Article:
A grassroots organization wants municipalities to seize “abandoned, neglected, and derelict properties”.
In its proposed action plan for civic politicians running in the election next month, the Social Housing Alliance also recommends the preservation of these properties for “senior government housing programs in the future”.
Organizer Ivan Drury acknowledged that this may easily be the most controversial of the measures his group will outline in a “town-hall rally” at the Bonsor Recreation Complex in Burnaby on Thursday (October 16), starting at 7 p.m. “Buildings should be seen as places where people can live and not as investment or development-potential sites for a very small minority of people to make a lot of money,” Drury told the Georgia Straight in a phone interview.
The Social Housing Alliance is proposing several courses of action for municipalities across B.C. These are grouped into two strategies: preserve low-income and affordable housing, and work with communities in addressing the housing problem in the province.
Recommendations include refusing to issue renovation or demolition permits that would lead to the eviction of tenants. The group also suggests shifting city funds away from “policing and other over-funded budget priorities” to housing programs. It calls for a stop to gentrification, and one measure is for cities to turn down applications for “business licenses for shops that will harm communities vulnerable to displacement”.
The call for city governments to take control of vacant and rundown buildings is another manifestation of the interest in unused properties, particularly in Vancouver, during the campaigns for the November 15 election.
The online site Beautiful Empty Homes of Vancouver is documenting unoccupied houses. It suggests that if enough people squat in them, the city may be compelled to act, for instance by charging owners a punitive property tax. The left-leaning Coalition of Progressive Electors wants to track Vancouver’s housing stock and impose a tax on homes unused for one year. And the OneCity party is recommending a flipping levy on speculators, especially those who purchase properties and leave them empty to sell.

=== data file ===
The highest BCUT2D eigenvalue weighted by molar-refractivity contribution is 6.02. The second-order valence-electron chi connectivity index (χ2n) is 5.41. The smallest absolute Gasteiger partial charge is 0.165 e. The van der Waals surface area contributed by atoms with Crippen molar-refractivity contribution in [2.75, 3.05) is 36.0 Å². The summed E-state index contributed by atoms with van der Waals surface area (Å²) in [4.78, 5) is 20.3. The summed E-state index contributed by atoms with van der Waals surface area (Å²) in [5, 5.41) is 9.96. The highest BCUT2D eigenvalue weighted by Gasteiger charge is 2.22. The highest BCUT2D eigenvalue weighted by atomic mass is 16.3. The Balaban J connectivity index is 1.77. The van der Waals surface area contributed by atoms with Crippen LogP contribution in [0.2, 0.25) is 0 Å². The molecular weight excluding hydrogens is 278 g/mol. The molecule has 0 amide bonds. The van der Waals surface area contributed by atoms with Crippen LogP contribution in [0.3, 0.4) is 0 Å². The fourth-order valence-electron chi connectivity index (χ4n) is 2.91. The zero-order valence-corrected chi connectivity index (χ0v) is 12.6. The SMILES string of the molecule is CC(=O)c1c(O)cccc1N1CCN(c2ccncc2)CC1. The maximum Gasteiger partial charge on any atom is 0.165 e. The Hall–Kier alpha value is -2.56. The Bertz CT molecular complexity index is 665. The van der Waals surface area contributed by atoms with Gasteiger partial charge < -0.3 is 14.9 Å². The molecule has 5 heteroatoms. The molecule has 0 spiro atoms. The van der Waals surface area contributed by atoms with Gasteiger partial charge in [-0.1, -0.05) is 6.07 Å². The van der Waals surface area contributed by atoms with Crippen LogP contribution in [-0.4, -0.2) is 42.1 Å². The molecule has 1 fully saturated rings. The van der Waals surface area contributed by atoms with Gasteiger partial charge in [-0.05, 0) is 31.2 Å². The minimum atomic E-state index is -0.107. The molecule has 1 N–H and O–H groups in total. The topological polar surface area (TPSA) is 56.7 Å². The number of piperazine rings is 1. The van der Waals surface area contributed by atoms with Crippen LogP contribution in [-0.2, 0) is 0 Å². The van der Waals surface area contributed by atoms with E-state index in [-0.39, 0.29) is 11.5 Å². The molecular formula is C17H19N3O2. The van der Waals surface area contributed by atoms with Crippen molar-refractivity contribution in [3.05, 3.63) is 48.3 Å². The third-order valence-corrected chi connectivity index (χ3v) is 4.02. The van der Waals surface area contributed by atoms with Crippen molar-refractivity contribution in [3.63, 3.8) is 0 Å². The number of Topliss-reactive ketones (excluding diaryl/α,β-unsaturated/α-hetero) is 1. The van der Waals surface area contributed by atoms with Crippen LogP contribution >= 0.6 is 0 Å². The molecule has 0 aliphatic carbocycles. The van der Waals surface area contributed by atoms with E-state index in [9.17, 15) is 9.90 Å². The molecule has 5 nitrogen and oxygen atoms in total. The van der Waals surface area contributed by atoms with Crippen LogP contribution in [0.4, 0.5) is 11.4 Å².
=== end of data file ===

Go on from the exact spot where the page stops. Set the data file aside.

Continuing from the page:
The right-of-centre Non-Partisan Association acknowledges that a lot of people are concerned about one aspect of the perceived problem: that of nonresident or foreign investors. It has pledged to initiate a study on foreign investments if it wins back city hall.
In the 2008 election campaign, then mayoral candidate Gregor Robertson floated the idea of taxing empty condos. The now two-term Vision Vancouver mayor has since stopped talking about it.
In its proposed action, the Social Housing Alliance notes that cities can take vacant and derelict buildings away from their owners through bylaw fines.
According to Drury, the Downtown Eastside’s Wonder Rooms and Palace Hotel, both of which were previously owned by notorious landlord George Wolsey, could have been good examples of how cities can increase their housing stock.
Drury had organized tenants in the two single-room-occupancy (SRO) hotels, which were infamous for their conditions. In 2011, the City of Vancouver found several bylaw violations by the Wonder Rooms; Drury said the situation was believed to have been no different in the previous years, and that went for the Palace Hotel as well.
He noted that each violation carries a maximum fine of $2,000 per day. He said that Wolsey walked away without paying a penny and that the city could have taken the buildings instead. According to the community activist, two subsidiaries of a local property and development interest ended up acquiring the Wonder Rooms and Palace Hotel.
Drury also pointed to the Dunsmuir Hotel as another example of why cities should think about doing something regarding unused buildings. Located at the corner of Dunsmuir and Richards streets in downtown Vancouver, the 166-unit hotel was leased by the private owner to B.C. Housing to shelter homeless people. Drury said that after the lease ended, the residents were told to leave.
“The building is now sitting empty for two years,” Drury stated. “So is this an abandoned property or is this a property awaiting development? In my opinion, it’s an abandoned property.”